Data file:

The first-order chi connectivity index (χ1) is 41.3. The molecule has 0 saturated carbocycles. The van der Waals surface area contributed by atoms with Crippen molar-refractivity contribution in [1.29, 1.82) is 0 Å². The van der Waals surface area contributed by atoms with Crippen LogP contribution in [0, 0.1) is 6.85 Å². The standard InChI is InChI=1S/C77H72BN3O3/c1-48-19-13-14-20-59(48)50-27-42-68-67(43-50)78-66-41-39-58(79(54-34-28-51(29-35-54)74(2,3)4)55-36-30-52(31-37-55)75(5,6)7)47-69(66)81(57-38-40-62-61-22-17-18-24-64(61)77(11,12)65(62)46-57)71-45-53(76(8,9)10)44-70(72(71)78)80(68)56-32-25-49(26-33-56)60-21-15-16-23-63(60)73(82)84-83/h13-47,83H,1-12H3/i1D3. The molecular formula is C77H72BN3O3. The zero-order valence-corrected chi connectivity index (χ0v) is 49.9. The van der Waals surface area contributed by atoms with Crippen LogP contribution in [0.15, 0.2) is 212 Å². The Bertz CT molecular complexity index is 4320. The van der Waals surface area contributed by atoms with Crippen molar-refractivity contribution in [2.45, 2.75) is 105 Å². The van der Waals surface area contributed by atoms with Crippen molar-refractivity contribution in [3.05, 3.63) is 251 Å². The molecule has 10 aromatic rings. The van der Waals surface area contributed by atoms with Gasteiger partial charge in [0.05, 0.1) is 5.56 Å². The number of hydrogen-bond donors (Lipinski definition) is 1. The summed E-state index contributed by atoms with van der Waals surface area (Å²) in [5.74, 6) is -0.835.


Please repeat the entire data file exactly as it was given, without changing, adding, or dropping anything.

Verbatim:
The first-order chi connectivity index (χ1) is 41.3. The molecule has 0 saturated carbocycles. The van der Waals surface area contributed by atoms with Crippen molar-refractivity contribution in [1.29, 1.82) is 0 Å². The van der Waals surface area contributed by atoms with Crippen LogP contribution in [0, 0.1) is 6.85 Å². The standard InChI is InChI=1S/C77H72BN3O3/c1-48-19-13-14-20-59(48)50-27-42-68-67(43-50)78-66-41-39-58(79(54-34-28-51(29-35-54)74(2,3)4)55-36-30-52(31-37-55)75(5,6)7)47-69(66)81(57-38-40-62-61-22-17-18-24-64(61)77(11,12)65(62)46-57)71-45-53(76(8,9)10)44-70(72(71)78)80(68)56-32-25-49(26-33-56)60-21-15-16-23-63(60)73(82)84-83/h13-47,83H,1-12H3/i1D3. The molecular formula is C77H72BN3O3. The zero-order valence-corrected chi connectivity index (χ0v) is 49.9. The van der Waals surface area contributed by atoms with Crippen LogP contribution in [0.15, 0.2) is 212 Å². The Bertz CT molecular complexity index is 4320. The van der Waals surface area contributed by atoms with Crippen molar-refractivity contribution in [2.45, 2.75) is 105 Å². The van der Waals surface area contributed by atoms with Crippen molar-refractivity contribution in [3.05, 3.63) is 251 Å². The molecule has 10 aromatic rings. The van der Waals surface area contributed by atoms with Gasteiger partial charge in [0.05, 0.1) is 5.56 Å². The number of hydrogen-bond donors (Lipinski definition) is 1. The summed E-state index contributed by atoms with van der Waals surface area (Å²) in [5.74, 6) is -0.835.